“I deserve good things, I am entitled to my share of happiness. I refuse to beat myself up. I am an attractive person. I am fun to be with.”
–Stuart Smalley, Saturday Night Live
Have you ever sat on the train (or in the bar or at a party) next to someone who wants to tell you about his next great investing idea?
He invariably is going to tell you why the idea is so great, but then he is also going to try to convince you that he’s done it all before. He’s trying to establish credibility for why you should listen to him this time because he wants to convince you that he’s found the next great thing.
Maybe he’s hoping to sell to the next sucker and doesn’t want to be the last one standing?
Whenever people like this try to tell you about how great their ideas are, they almost certainly are ignoring the other tons of investment ideas that they had, sank money into, and watched that money disappear down the drain.
It’s called confirmation bias, and it is very pervasive in all aspects of our lives.
Our friend Monkey Brain, what I call the limbic system in our brains, needs inherently to believe that he is right. Back in the good old days when we lived in caves and chased woolly mammoths, we faced decisions on a regular basis that involved life or death. Choose unwisely, and we wound up as mammoth chow.
Over time, we experienced survival of the fittest, and believed that what we decided (rather than, say, luck, or the help of others) was what got us to our grand state.
Back when we were deciding whether or not to attack the woolly mammoth or run away or whether that Neanderthal tribe next door was friendly or an enemy, we didn’t have a lot of time to ponder whether our decisions were wise or if we should strategically evaluate our outcomes. We made a decision, hoped it was the right one, and ran with it.
Therefore, right or wrong, we needed to believe that our ability to make decisions was flawless. No point in attacking the woolly mammoth if you were going to give it only 50% effort. You’d be mammoth chow.
Thus is the genesis of confirmation bias – we have this primal need to believe that our decision-making process is not flawed.
Unfortunately, confirmation bias can negatively affect us where it hurts the most – our pocketbooks. From “I don’t need no stinkin’ budget” to “I’m smarter than those guys on CNBC!” we tell ourselves narratives that make it hard for us to veer down the paths that we’ve chosen, whether or not they’re the right ones. Being told that we’re wrong poses a threat to our existence, at least according to Monkey Brain.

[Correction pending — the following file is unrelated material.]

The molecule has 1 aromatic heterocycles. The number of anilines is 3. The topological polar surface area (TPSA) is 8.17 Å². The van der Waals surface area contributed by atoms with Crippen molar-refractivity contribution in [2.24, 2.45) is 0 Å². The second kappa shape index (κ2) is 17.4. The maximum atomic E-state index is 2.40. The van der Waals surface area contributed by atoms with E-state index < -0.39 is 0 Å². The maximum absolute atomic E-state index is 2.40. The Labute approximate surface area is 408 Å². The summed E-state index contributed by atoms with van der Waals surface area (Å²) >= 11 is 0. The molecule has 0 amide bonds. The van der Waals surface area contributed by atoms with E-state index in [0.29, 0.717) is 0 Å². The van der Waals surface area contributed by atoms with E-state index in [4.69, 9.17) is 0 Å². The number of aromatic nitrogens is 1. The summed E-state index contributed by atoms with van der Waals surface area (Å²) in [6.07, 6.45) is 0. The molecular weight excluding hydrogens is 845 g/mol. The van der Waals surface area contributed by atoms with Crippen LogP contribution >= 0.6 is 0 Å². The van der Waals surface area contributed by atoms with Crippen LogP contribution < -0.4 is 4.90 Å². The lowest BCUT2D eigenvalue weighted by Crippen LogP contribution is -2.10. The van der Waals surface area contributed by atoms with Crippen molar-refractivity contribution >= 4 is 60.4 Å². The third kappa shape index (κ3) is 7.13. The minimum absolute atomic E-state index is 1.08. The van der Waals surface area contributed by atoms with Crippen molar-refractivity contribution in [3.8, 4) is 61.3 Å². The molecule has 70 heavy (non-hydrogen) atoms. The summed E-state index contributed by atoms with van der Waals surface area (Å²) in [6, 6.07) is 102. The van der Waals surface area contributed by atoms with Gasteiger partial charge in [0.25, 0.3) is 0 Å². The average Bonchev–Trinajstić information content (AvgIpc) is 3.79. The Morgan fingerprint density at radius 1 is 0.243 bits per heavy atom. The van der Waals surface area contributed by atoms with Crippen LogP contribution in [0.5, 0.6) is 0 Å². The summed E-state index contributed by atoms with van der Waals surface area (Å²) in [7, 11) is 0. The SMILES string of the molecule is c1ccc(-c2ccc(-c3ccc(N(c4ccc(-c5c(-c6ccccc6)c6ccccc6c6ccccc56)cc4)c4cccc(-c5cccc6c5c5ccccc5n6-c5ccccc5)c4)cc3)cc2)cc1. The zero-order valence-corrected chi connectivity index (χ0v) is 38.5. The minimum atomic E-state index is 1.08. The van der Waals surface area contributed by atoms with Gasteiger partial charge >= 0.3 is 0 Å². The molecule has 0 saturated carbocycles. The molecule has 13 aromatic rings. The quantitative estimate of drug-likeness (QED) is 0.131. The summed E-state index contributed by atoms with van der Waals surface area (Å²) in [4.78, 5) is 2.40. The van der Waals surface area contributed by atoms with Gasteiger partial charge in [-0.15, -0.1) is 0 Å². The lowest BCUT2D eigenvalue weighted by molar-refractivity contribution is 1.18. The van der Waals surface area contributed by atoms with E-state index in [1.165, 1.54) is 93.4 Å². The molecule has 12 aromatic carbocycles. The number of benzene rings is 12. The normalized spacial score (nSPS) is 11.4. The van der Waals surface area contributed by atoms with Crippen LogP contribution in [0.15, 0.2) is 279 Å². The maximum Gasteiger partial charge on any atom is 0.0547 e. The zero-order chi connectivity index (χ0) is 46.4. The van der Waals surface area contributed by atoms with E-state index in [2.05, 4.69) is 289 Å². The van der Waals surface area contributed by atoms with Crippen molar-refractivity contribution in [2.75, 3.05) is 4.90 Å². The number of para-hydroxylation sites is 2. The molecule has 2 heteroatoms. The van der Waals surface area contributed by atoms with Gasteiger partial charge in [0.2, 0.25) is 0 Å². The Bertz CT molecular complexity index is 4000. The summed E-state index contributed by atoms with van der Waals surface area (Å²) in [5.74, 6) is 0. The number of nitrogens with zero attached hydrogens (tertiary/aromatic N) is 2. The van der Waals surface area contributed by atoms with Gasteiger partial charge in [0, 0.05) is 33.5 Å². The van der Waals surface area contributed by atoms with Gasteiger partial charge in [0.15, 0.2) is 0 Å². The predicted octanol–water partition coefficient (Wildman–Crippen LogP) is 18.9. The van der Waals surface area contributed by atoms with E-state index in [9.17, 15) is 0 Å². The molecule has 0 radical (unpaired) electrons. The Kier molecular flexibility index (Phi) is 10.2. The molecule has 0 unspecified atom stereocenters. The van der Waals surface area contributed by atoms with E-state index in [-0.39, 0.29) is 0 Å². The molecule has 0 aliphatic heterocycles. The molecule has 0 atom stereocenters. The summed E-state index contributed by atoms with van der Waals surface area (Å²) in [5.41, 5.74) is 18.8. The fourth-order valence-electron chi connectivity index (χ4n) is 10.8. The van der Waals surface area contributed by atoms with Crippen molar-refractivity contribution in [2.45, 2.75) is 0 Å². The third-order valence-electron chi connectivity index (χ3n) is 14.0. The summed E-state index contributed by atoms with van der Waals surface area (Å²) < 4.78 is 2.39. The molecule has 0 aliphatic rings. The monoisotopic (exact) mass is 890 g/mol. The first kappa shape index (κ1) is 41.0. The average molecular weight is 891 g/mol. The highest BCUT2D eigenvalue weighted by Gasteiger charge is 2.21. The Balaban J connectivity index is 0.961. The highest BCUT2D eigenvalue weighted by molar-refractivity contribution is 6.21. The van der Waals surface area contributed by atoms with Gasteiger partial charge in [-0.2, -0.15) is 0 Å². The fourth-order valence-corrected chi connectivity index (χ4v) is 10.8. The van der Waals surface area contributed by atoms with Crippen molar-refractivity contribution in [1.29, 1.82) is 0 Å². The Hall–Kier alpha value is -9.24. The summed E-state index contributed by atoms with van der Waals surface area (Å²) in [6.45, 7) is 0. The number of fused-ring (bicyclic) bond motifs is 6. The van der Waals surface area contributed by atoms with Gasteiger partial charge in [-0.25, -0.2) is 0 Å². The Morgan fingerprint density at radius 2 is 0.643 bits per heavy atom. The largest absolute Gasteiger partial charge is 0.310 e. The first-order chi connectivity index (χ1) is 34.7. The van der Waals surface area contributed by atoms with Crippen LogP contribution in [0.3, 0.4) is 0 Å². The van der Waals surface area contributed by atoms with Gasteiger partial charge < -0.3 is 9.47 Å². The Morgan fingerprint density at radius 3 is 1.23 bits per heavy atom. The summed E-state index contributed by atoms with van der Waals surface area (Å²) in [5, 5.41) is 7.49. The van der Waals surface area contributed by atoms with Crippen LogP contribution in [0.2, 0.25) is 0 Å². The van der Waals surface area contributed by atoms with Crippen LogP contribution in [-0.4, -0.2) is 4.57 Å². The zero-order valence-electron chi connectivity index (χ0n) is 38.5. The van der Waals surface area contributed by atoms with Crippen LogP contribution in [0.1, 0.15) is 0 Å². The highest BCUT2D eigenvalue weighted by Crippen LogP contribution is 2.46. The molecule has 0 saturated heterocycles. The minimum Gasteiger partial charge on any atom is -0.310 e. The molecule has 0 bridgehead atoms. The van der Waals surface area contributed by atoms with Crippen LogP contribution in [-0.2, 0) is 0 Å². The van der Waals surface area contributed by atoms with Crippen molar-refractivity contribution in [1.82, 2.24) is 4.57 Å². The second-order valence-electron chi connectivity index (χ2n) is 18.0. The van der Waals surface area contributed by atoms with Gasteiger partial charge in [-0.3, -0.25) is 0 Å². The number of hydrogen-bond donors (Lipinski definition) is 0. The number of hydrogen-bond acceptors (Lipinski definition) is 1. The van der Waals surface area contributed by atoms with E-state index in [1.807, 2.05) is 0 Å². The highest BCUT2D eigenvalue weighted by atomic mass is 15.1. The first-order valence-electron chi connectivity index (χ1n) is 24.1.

Monkey Brain: “INVESTING STRATEGY WRONG? NO…WILL DIE!”
You: “Ooh…I never thought of it that way! Double down on that investment! Charge (it)!!!”
But because Monkey Brain grew up in a world where decisions were simple – run or attack – he’s not really armed with the tools he needs to survive in a modern society. Thus, allured by the sexy appeal of making a ten bagger on pork snout futures penny trades, he convinces you to make some money decisions that aren’t usually in your long-term best interest.
So, saddled with a stubborn monkey on your back (or, rather, in your head), what is a normal, rational person to do in order not to fall prey to confirmation bias?
Stuart Smalley Meets Monkey Brain
Lisa Legault of Clarkson University and a research team from Johns Hopkins University and the University of Toronto conducted an experiment to see if a simple action could change our ability to learn from our mistakes and avoid confirmation bias.
Your brain actually does have a pretty good b.s. detector. There’s a section of your brain called the anterior cingulate cortex, which, when it spots something wrong, emits a spike of electrical activity, called “error related negativity,” or ERN.
Usually, when Monkey Brain is at the wheel, ERN spikes are simply trees falling in the woods; they’ve never heard. Our brain emits electricity, lighting up like a Christmas tree, and Monkey Brain simply closes his eyes, puts his fingers in his ears, and hums to ignore the signals.
In the experiment, Legault and her team asked participants to either take part in an activity that increased self-affirmation (the “I’m good enough, I’m smart enough, and doggone it, people like me!” utterance that Stuart Smalley of Saturday Night Live makes) or decreased self-affirmation.
They were then asked to play a simple game where they’d occasionally make errors.
The participants who did the self-affirmation exercise performed better than the participants who did the exercise to reduce self-affirmation.
Furthermore, the ERNs were stronger in the group that did the self-affirmation than those who did the exercises that reduced self-affirmation.
The “WRONG” buzzer was louder after self-affirmation, and the participants who did self-affirmation were more ready to hear the buzzer.
But can you just do any old self-affirmation? Can you memorize Stuart Smalley’s lines and be good to go?
No. According to Dr. Leslie Ralph, if you’re going to do a self-affirmation exercise, then you need to focus your self-affirmation on remembering a time when you did something that created a positive outcome about “something of meaning and value to you.” You have to care and you have to believe that you can positively affect the outcomes of the things you care about for self-affirmation to work and for you to be receptive to learning from your errors.
Otherwise, you’re going to fall prey to confirmation bias, keep making the same mistakes over and over again, and wonder why you’re never making any progress. Soon, you’ll find yourself on trains and buses sitting next to random strangers trying to convince them of your next great stock investing idea.
Have you ever used self-affirmation? Did it work for you? Were you able to change your behaviors? Let’s talk about it in the comments below!